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Most Recent Comments

10-05-2018, 14:30:42

NeverBackDown
I think you were being slightly too harsh about the multi threading support. I mean we all know the Attila Engine was awful and expecting to much more certainly should have been out of the equation. I don't think comparing it to the newer TW3 Engine used in Warhammer is practical considering those were fully fleshed out titles rather than a spin off.

But all things considered the engine is MUCH better than the Attila one. That said I do still agree that 32bit and lack of Multi threading improvements were horrible ideas and should have at least had more work gone into it. But it's a spin off. So I guess as long as it was better than before they thought it was okay.


I also agree on having separate settings for Campaign and Battles. They are so VASTLY different in what they really stress on the system that it makes little sense to switch settings all the time. Which is something people with lower end hardware have to do.Quote

10-05-2018, 15:07:04

WYP
Quote:
Originally Posted by NeverBackDown View Post
I think you were being slightly too harsh about the multi threading support. I mean we all know the Attila Engine was awful and expecting to much more certainly should have been out of the equation. I don't think comparing it to the newer TW3 Engine used in Warhammer is practical considering those were fully fleshed out titles rather than a spin off.

But all things considered the engine is MUCH better than the Attila one. That said I do still agree that 32bit and lack of Multi threading improvements were horrible ideas and should have at least had more work gone into it. But it's a spin off. So I guess as long as it was better than before they thought it was okay.


I also agree on having separate settings for Campaign and Battles. They are so VASTLY different in what they really stress on the system that it makes little sense to switch settings all the time. Which is something people with lower end hardware have to do.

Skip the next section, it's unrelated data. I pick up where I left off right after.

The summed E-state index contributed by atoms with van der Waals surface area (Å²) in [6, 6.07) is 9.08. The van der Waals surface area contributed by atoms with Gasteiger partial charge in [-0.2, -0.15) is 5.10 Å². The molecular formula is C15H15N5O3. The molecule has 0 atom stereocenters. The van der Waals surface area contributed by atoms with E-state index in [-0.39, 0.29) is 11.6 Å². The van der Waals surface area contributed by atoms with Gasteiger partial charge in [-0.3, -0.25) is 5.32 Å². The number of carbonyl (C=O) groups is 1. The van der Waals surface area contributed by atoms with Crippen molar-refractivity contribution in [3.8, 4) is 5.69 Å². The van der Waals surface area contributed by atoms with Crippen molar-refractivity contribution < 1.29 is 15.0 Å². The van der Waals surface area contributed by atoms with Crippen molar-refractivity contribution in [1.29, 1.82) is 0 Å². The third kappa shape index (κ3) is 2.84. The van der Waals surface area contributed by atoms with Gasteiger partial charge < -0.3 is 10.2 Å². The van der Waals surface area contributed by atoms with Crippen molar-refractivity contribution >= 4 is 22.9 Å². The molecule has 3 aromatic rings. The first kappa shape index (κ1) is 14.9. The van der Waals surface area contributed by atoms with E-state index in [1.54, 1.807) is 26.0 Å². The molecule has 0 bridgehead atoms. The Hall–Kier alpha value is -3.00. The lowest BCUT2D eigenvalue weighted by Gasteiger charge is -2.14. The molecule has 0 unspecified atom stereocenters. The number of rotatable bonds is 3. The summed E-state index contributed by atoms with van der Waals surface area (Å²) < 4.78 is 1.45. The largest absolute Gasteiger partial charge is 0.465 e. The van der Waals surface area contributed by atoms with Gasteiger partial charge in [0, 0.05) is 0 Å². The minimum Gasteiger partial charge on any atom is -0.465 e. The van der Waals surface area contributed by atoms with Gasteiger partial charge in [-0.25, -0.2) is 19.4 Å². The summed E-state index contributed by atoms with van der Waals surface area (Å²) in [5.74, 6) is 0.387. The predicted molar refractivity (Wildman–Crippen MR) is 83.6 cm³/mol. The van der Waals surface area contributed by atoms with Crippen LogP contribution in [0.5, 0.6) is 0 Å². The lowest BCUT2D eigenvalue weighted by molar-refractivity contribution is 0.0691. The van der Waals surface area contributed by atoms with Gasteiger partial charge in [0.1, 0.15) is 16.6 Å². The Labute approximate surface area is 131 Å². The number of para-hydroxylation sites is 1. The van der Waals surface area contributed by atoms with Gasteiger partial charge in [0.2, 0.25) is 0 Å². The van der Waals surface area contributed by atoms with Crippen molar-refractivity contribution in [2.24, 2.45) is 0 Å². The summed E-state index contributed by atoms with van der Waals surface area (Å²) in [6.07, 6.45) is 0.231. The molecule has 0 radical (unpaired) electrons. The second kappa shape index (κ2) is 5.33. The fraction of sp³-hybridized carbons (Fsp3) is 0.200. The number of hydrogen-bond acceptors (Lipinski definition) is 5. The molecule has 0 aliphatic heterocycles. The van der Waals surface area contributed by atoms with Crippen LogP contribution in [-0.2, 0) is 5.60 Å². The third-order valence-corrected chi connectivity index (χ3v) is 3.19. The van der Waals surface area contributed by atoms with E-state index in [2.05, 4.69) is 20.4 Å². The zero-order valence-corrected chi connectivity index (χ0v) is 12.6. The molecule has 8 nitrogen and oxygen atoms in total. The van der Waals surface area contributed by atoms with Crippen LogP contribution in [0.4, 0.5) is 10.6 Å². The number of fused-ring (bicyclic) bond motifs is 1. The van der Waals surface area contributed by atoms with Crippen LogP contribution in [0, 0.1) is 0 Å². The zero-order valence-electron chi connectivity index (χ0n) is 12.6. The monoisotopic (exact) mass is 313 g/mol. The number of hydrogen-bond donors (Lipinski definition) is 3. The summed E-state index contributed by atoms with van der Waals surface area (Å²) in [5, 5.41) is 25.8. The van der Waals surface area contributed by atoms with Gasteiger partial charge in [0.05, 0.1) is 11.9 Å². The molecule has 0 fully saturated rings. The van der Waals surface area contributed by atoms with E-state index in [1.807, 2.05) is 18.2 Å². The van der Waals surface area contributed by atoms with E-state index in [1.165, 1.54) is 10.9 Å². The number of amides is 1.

I think it is accurate to say that my harshness could stem from my love for the series, as a sincerely hope that Creative Assembly can take some of my criticisms to heart.

Yeah, I think the best thing that they can do is split campaign and battle settings, though obviously some things like unit sizes will be shared between both modes.

As I have said in the review, I like the game, I look forward to playing more, but the focus here is on performance and when there is a major shortcoming it needs to be discussed in detail.

TBH I am very excited to see what CA bring to the table with Three Kingdoms. I'm very excited to see what CA can do with a historical Total War on the latest iteration of their Warscape engine.Quote

10-05-2018, 15:48:03

NeverBackDown
I understand and I am in the same boat as you.

I won't be getting it though. I just don't think it's worth it. We already had a ton of other Viking themed gameplay in Attila and playing more of it for the sake of different features doesn't interest me for the money.

I don't have much hope for 3K myself. China is boring to me and with how Britannia and Warhammer 2 have gone I am not excited.Quote